If you think this is an isolated feeling, now there is a book that recognizes this ingratitude. In Time.com, author David Zweig has written, "Invisibles: The Power of Anonymous Work In An Age of Relentless Self-Promotion." People with these kinds of under-appreciated jobs share three character traits: ambivalence toward recognition," "meticulousness," and "savoring of responsibility." He mentions several professions that work in the background but are essential for the ultimate success of the endeavor.
For instance, cinematographers of movies are frequently overshadowed by their more flamboyant directors. Structural engineers are essential in making sure buildings will remain intact under adverse conditions. Yet it is the architect who gains the most publicity for a building design. I'm sure you can name at least one famous architect, from Frank Lloyd Wright to I.M. Pei, but can you name their structural engineers?
Then there is the anesthesiologist. Always in the shadow of the surgeon, the anesthesiologist is never the doctor spotlighted in TV and movies. And if they are, it's usually as some drug addled addict endangering the patient until the surgeon comes to the rescue. As Dr. Alberto Scarmato told the author, "It's funny how on TV the surgeon is the leader of the OR, but in reality, during an emergency they're often the ones freaking out, looking to me for assurance."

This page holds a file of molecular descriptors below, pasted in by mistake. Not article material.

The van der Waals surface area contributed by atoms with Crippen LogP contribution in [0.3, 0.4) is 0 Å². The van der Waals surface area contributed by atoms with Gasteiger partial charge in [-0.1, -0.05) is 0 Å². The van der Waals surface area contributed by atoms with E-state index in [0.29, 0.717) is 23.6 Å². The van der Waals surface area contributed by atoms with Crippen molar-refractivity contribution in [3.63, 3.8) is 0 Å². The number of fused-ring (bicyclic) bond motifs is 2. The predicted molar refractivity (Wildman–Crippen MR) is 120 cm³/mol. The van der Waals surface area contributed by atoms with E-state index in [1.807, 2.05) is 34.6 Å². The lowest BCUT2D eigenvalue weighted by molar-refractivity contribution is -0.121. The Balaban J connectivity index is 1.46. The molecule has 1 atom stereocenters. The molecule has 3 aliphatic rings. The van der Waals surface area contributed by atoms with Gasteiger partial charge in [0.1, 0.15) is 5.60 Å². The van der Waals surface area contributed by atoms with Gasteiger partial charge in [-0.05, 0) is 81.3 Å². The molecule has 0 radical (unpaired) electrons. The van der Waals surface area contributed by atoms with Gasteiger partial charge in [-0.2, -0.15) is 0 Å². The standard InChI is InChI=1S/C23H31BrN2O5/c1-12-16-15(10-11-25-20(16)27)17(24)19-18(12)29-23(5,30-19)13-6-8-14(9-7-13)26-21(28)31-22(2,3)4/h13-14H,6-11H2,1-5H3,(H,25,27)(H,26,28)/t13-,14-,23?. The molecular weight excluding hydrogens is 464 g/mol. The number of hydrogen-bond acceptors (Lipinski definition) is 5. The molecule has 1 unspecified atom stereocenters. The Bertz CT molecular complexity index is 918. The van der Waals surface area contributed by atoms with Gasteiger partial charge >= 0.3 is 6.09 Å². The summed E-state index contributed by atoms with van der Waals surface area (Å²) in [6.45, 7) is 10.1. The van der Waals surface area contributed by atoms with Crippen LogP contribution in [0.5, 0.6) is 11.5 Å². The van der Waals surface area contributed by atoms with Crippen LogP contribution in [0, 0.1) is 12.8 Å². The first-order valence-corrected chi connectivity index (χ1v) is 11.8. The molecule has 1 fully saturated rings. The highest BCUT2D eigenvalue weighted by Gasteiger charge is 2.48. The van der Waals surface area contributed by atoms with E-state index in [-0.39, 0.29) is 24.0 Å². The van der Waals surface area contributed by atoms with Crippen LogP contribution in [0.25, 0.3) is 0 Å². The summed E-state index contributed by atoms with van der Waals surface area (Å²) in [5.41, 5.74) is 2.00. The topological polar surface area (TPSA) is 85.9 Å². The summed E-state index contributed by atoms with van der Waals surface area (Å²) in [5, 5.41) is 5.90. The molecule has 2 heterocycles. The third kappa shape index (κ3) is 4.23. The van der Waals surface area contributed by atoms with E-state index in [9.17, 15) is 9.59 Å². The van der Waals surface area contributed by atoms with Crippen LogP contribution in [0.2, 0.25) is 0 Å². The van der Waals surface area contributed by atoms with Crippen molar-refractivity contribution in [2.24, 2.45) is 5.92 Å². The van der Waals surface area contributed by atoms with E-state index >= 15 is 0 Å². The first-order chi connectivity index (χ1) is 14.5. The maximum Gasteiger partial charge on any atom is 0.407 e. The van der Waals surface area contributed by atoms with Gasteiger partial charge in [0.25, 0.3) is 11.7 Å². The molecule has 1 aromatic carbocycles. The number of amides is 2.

So if you're the kind of person who always wants the limelight and accolades for your work, anesthesiology is not for you. We anesthesiologists are satisfied knowing we do our jobs well every day and our patients leave the operating room safely without any drama. Instead of seeking all the attention, we just console ourselves with the fact that we make more money than our general surgeons.